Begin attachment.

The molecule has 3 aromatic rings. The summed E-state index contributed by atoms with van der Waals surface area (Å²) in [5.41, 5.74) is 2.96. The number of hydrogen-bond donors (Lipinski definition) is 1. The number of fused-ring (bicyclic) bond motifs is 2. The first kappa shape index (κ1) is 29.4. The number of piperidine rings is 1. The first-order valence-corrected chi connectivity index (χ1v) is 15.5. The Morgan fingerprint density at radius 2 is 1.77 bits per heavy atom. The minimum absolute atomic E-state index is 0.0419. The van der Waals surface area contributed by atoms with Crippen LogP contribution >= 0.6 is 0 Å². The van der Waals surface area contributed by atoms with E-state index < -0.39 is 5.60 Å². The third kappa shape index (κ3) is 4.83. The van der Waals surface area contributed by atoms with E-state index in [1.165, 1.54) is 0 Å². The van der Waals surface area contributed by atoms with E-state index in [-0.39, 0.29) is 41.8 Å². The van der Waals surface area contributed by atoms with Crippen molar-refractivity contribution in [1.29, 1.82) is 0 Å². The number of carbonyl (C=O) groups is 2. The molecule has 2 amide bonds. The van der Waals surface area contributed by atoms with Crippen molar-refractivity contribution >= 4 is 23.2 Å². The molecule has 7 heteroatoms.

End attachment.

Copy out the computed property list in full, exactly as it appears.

The molecule has 3 aromatic rings. The summed E-state index contributed by atoms with van der Waals surface area (Å²) in [5.41, 5.74) is 2.96. The number of hydrogen-bond donors (Lipinski definition) is 1. The number of fused-ring (bicyclic) bond motifs is 2. The first kappa shape index (κ1) is 29.4. The number of piperidine rings is 1. The first-order valence-corrected chi connectivity index (χ1v) is 15.5. The Morgan fingerprint density at radius 2 is 1.77 bits per heavy atom. The minimum absolute atomic E-state index is 0.0419. The van der Waals surface area contributed by atoms with Crippen LogP contribution >= 0.6 is 0 Å². The van der Waals surface area contributed by atoms with E-state index < -0.39 is 5.60 Å². The third kappa shape index (κ3) is 4.83. The van der Waals surface area contributed by atoms with E-state index in [1.165, 1.54) is 0 Å². The van der Waals surface area contributed by atoms with E-state index in [-0.39, 0.29) is 41.8 Å². The van der Waals surface area contributed by atoms with Crippen molar-refractivity contribution in [1.29, 1.82) is 0 Å². The number of carbonyl (C=O) groups is 2. The molecule has 2 amide bonds. The van der Waals surface area contributed by atoms with Crippen molar-refractivity contribution >= 4 is 23.2 Å². The molecule has 7 heteroatoms.